Rosemary Essential Oil Benefits
Rosemary is a stimulating and warming herbal essential oil that is known to help release stressful feelings, Rondeau says. It can also help “soothe muscular aches and pains, while keeping your mind sharp and your senses invigorated.”
Rosemary, which is steam-distilled from the flowering tops, stalks and leaves of the rosemary plant, can also be used to clear up sinus congestion, Rondeau adds.
Rosemary verbenone oil is gentle on the skin. It can be used to help treat acne, repair damaged skin and reduce wrinkles and age spots, especially when paired with rose geranium, Kreydin says. Rosemary cineole oil, on the other hand, should never be used on the face, she says.
As with all essential oils, follow labeled instructions for proper dosage, Rondeau advises.
Lemongrass Essential Oil Benefits
Lemongrass, which is derived from a slender, yellowish tropical grass, has a myriad of uses. “It has a long history of use as a folk remedy, Rondeau says. “Invigorating with a cleansing, fresh aroma, lemongrass has uplifting properties that make it a valuable addition to blends for promoting a sense of joy and releasing stressful thoughts.”
That very same “tropical” smell lemongrass possesses can also be useful for getting rid of musty odors in the home, Kreydin says.
In addition to its aromatherapeutic properties, lemongrass can work as an effective bug repellent, Rondeau notes.
However, since lemongrass can irritate the skin, it’s important to dilute it properly and is best used through a diffuser, Kreydin says.
Sage Essential Oil Benefits
There are different types of sage available, but overall, Rondeau describes the essential oil as “a warm, sweet and lively herb that inspires clearing and feelings of inner balance.” (For instance, dried sage—with its sweet and herbaceous aroma— can be burned to clear out negative feelings from physical surroundings.)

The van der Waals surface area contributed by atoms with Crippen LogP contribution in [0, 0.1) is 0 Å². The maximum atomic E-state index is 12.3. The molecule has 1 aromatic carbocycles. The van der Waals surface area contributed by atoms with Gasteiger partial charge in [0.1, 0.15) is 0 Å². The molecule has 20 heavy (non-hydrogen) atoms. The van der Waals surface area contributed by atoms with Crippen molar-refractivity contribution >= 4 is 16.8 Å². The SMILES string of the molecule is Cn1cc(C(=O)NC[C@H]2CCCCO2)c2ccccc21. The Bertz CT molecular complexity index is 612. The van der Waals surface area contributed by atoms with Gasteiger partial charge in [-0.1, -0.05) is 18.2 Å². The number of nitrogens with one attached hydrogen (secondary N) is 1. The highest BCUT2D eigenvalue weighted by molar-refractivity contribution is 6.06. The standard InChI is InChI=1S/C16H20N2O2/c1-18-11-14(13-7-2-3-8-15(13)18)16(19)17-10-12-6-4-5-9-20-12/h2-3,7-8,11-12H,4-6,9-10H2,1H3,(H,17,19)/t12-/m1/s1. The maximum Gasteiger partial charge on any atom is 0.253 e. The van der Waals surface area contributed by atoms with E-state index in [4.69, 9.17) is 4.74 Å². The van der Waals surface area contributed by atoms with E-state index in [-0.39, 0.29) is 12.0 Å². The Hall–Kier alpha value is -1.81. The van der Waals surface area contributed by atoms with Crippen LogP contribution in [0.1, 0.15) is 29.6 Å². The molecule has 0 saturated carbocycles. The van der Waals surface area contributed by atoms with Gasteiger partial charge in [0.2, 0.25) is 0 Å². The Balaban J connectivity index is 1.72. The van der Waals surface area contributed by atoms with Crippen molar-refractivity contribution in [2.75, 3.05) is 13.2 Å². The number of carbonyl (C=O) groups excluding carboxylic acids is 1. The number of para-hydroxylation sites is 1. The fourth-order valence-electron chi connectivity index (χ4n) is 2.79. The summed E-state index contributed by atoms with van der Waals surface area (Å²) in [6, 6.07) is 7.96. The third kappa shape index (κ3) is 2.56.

Sage, in its various uses in aromatherapy, may help soothe digestive discomfort, headaches, sore throats and muscular aches and pains, Rondeau says.
One of the most popular types is clary sage, Kreydin notes. “Generally considered a women’s essential oil, it’s popular for use during PMS and menopause.”
If you spritz diluted clary sage onto your sheets before going to bed, it can help cool you down. It provides hormonal support, Kreydin says, and can “gently nudge your body in the direction” you need it to go.
Essential Oil Safety
When using essential oils, there are important safety precautions to remember. Some oils are not safe to use around children or pets, for example. In addition, pregnant or breastfeeding women and people with medical conditions, such as epilepsy or high or low blood pressure, should always use essential oils with caution and follow their labeled instructions, Rondeau warns.
Proper use and dilution of essential oils is key. Guidelines must be followed, Galper explains. For instance, “If you’re using essential oils on the face, the portion should never be higher than 1 percent.” (In other words, for a 1-ounce bottle, you should only use 8-10 drops of the essential oil.)
However, if you’re using an essential oil for something like physical pain, the dilution will be higher, around 5 to 8 percent. That’s why following instructions and dosage is of the utmost importance.